20VC Why Hardware Is Actually Software Wrapped In Plastic & Of Course Hardware Is Hard, Everything Is Hard with Ben Einstein, Founder & General Partner @ Bolt VC



In a special two-part feature on hardware, Harry Stebings of the 20 Minute VC podcast is joined by Ben Einstein, founder and general partner at Bolt, a venture fund that invests in early-stage hardware and software startups. They discuss the renaissance of hardware investing, driven by factors such as contract manufacturing and the proliferation of smartphone component supply chains, rather than the flashier trends like crowdfunding and 3D printing. Einstein emphasizes the importance of brand in consumer hardware and how successful companies integrate recurring revenue models and services into their products. He also highlights common misconceptions about hardware, such as the oversimplified notion that "hardware is hard," and stresses the need for more investors willing to understand the unique challenges of the sector. Throughout the conversation, the role of software in enhancing and monetizing hardware is a recurring theme, with Einstein sharing insights on various business models that leverage this interplay.

Summary Notes

Introduction to the Podcast

  • Harry Stebings introduces himself and the special two-part series on hardware.
  • He mentions his newfound interest in hardware inspired by a blog written by a VC.
  • Harry welcomes Ben Einstein, founder and general partner at Bolt, onto the show.

"Now, why hardware? I hear you ask? Well, because I found this incredible blog the other day on hardware that's really inspired a love of the subject for me and its changing relationship with software."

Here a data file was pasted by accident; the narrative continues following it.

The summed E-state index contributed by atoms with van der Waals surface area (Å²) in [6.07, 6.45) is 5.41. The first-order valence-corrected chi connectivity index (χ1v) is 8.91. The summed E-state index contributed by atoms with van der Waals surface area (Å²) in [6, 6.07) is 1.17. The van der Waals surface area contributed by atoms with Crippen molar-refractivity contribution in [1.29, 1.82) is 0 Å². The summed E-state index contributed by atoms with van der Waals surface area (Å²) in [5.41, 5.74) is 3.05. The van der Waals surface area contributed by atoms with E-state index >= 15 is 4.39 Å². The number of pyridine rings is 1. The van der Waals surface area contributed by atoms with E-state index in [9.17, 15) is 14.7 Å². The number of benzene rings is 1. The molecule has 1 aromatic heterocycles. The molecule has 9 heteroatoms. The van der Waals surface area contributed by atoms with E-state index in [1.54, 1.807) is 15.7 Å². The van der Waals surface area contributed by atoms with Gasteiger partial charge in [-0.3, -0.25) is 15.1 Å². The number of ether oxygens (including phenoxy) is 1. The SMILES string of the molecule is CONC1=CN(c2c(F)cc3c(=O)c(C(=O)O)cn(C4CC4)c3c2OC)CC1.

This quote sets the stage for the podcast, explaining Harry's recent interest in hardware and the reason for the episode's focus.

Bolt's Mission and Investment Strategy

  • Ben Einstein's Bolt focuses on early-stage startups at the intersection of hardware and software.
  • Bolt invests up to $500,000 in pre-seed, pre-product companies.
  • Companies funded by Bolt have received later funding from prominent firms.

"Bolt is a fund designed to address the unique needs of early-stage startups at the intersection of hardware and software, investing up to $500,000 in pre-seed pre-product companies."

Ben Einstein's quote describes the purpose and investment approach of Bolt, highlighting its specialized support for hardware and software startups.

Ben Einstein's Background and Entry into VC

  • Ben Einstein has a strong product background and history of fixing things since childhood.
  • He ran a product design consultancy before founding Bolt.
  • Small companies had difficulty affording consultancy fees, leading Ben to rethink his approach.

"I'm a product guy. I've been a product guy since I was a small child fixing like dishwashers and lawnmowers and stuff."

Ben's quote reflects his lifelong passion for products and problem-solving, which underpins his professional journey.

The Genesis of Bolt

  • Ben sought a better way to work with small hardware companies.
  • He engaged in customer development and consulted with founders and VCs.
  • Ben discovered hardware startups had broader issues beyond product design, such as hiring, prototyping, and fundraising.

"It's really hard for us to raise money. Most investors tell us to get the hell out of their office as soon as the word hardware is mentioned."

This quote highlights the challenges hardware startups face in securing funding and the negative perception of hardware in the investment community.

The Misconception of Hardware Being "Hard"

  • Ben believes the phrase "hardware is hard" is misleading.
  • The difficulty comes from a lack of experience and knowledge in the startup community.
  • Knowledge transfer and asking the right questions are crucial for hardware startups.